Volunteers form ForumCC tweeted information (using #MahakamaYaWazi) from the tribunal and posted on Facebook. While they could not make binding orders, the judges were able to give advice to the communities on what they could do about their cases. 

We heard about local farmers who lost land they used to produce food on as a private school was built and expanded in their village. The school now controls over 500 acres of land. It was agreed that education is important, but if a school was needed people should be consulted and anyone who gives up land for the school should be compensated and receive alternative land.

None of this happened in this case and to make matters worse most of the land people have been removed from for the school is not currently being used.  

In another case a Dutch company acquired over 34,000 hectares with promises of community development and jobs. But the little support they started to provide, like school lunches in the local primary school, soon stopped and then the company ended all its operations, with the people who had gotten jobs losing them.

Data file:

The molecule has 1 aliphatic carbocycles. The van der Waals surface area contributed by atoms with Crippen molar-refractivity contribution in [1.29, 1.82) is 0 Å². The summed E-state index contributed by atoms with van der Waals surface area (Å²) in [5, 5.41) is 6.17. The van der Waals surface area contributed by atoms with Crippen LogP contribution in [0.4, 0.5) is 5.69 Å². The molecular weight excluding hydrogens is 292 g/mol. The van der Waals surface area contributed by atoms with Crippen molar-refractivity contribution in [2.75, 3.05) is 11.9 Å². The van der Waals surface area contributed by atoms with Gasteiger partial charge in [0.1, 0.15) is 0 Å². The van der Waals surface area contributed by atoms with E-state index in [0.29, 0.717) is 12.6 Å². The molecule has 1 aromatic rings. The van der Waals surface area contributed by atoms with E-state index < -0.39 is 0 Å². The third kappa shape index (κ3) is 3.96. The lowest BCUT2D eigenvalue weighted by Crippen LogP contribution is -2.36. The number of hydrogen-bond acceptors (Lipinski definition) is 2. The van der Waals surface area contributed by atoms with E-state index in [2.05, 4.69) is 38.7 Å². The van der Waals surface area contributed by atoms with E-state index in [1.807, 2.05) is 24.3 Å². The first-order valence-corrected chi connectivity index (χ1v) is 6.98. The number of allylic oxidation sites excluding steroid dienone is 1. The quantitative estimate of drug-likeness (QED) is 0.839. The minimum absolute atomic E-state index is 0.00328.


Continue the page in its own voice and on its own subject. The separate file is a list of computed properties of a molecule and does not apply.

Despite the operations having been stopped, the company still holds onto the land and the community want it back. They have taken their case with the Ministry of Land and the Tanzania Investment Centre for some years, but with no success so far.

These were just a few of the cases heard on day one of the tribunal and many involved land rights violations and land conflicts. Land conflicts will become more common and harder to resolve as climate change affects rainfall, water availability and people’s ability to produce on the land, as evidenced by a video compiled for previous hearings. 

In my input to the tribunal I shared information on some of the international laws and conventions that our governments have all agreed to. The right to food is recognised as a fundamental human right. The right to land is also confirmed in international conventions and the violation of land rights is known to lead to other human rights violations, like violating the right to food for people who depend on the land to feed themselves.